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In Search of the Novel:Teacher-TalkNovel

Subject: Re: Frankenstein--for what ability?

From: Denee Stevenson (stevenson@basd.k12.pa.us)
Date: Fri Mar 24 2000 - 10:06:42 EST


Dear Gail,

Thank you so much for your response. Despite your students' frustrations, it appears that they benefited from the experience of reading and exploring the issues both of language and related topics.

As a college professor, what is your opinion of the classics "made easy" by changes in language and editing as some publishers offer. I recently found a version of Frankenstein, but I haven't looked at the copy. Up until this point, I've eschewed those versions myself. What do you think?

Denee
----------
>From: gcor <gcor@jersey.net>
>To: Multiple recipients of list <Teacher-TalkNovel@learner.org>
>Subject: Re: Frankenstein--for what ability?
>Date: Thu, Mar 23, 2000, 10:22 AM
>

>
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>Hi Dennee,
>
>I have taught the novel recently to a small group of readers in a college
>developmental reading course. The language in the novel is very difficult. I
>found that I had to discuss each chapter of the book, and read aloud whole
>passages to help students decipher meaning. For each section I developed
>study guide questions.
>
>Students did "I-Search" type research papers related to an aspect of the book
>that interested each of them. I started this process by sharing with them
>Internet sites about Frankenstein, and we had a book in our library about
>genetic engineering. The students were fascinated by Mary Shelley's life,
>too, and several of them began to think that the monster was symbolic of her
>existence.
>
>We viewed three versions of the film after we completed discussing each
>chapter of the novel.
>
>If you add this novel, the students will experience a degree of frustration
>with language, but it then becomes an occasion for discussing how language
>changes with the time, how literature reflects the author's identity, how
>literature reflects philosophy, religion, history, and science.
>
>I have not yet viewed the videoconference about this novel,but I look forward
>to receiving a copy soon.
>
>Truly,
>
>Gail Corso
>
>~~~~~~~~~~~~~~~~~~~~~~~~~~~~~~~~~~~~~~~~~~~~~~~~~~~~~~~~~~~~
>
>Dr. Gail S. Corso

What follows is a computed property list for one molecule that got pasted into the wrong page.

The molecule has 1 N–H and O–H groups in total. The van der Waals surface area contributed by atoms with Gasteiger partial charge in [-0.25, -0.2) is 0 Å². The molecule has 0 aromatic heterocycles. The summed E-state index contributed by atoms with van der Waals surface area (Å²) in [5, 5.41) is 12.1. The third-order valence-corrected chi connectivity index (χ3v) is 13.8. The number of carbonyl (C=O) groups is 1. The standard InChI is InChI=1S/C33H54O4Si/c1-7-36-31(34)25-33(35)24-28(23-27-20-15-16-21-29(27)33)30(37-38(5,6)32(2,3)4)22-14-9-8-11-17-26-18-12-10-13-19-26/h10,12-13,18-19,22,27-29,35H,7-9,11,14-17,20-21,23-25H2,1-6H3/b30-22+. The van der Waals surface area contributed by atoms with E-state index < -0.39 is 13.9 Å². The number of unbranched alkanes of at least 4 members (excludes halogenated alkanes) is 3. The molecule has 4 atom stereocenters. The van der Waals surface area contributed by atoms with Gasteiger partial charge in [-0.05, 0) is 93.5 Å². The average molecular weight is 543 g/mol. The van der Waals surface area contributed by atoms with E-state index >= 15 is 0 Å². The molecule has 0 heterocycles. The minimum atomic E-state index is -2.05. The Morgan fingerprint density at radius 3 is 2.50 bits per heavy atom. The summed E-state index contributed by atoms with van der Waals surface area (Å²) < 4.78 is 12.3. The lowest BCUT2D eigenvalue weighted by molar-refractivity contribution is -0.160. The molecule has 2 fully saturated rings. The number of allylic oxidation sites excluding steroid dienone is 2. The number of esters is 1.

>Associate Professor of Comunication Arts
>Neumann College
>Aston, PA 19014-1298
>gcorso@neumann.edu
>
>Denee Stevenson wrote:
>
>> Although I have not read the novel Frankenstein, I've been impressed with
>> the depth of issues the 11th grade teacher has his students explore in the
>> video
>> we see for the course. I have juniors in class who, I feel, would relish
>> discussing
>> these issues of science, creation, creator, etc. My concern is that they
>> have low
>> reading levels and low interest in reading.
>>
>> How difficult is the text of the book? Has anyone used this novel with
>> students
>> who have below-grade level reading abilities and interests?
>>
>> Denee Stevenson
>>
>> stevenson@basd.k12.pa.us
>
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><!doctype html public "-//w3c//dtd html 4.0 transitional//en">
><html>
>Hi Dennee,
><p>I have taught the novel recently to a small group of readers in a college
>developmental reading course.&nbsp; The language in the novel is very
>difficult.&nbsp;
>I found that I had to discuss each chapter of the book, and read aloud
>whole passages to help students decipher meaning.&nbsp; For each section
>I developed study guide questions.
><p>Students did "I-Search" type research papers related to an aspect of
>the book that interested each of them.&nbsp; I started this process by
>sharing with them Internet sites about <i>Frankenstein</i>, and we had
>a book in our library about genetic engineering.&nbsp; The students were
>fascinated by Mary Shelley's life, too, and several of them began to think
>that the monster was symbolic of her existence.
><p>We viewed three versions of the film after we completed discussing each
>chapter of the novel.
><p>If you add this novel, the students will experience a degree of frustration
>with language, but it then becomes an occasion for discussing how language
>changes with the time, how literature reflects the author's identity, how
>literature reflects philosophy, religion, history, and science.
><p>I have not yet viewed the videoconference about this novel,but I look
>forward to receiving a copy soon.
><p>Truly,
><p>Gail Corso
><p>~~~~~~~~~~~~~~~~~~~~~~~~~~~~~~~~~~~~~~~~~~~~~~~~~~~~~~~~~~~~
><p>Dr. Gail S. Corso
><br>Associate Professor of Comunication Arts
><br>Neumann College
><br>Aston, PA 19014-1298
><br>gcorso@neumann.edu
><p>Denee Stevenson wrote:
><blockquote TYPE=CITE>Although I have not read the novel Frankenstein,
>I've been impressed with
><br>the depth of issues the 11th grade teacher has his students explore
>in the
><br>video
><br>we see for the course.&nbsp; I have juniors in class who, I feel, would
>relish
><br>discussing
><br>these issues of science, creation, creator, etc.&nbsp; My concern is
>that they
><br>have low
><br>reading levels and low interest in reading.
><p>How difficult is the text of the book?&nbsp;&nbsp; Has anyone used this
>novel with
><br>students
><br>who have below-grade level reading abilities and interests?
><p>Denee Stevenson
><p>stevenson@basd.k12.pa.us</blockquote>
></html>
>
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>


 

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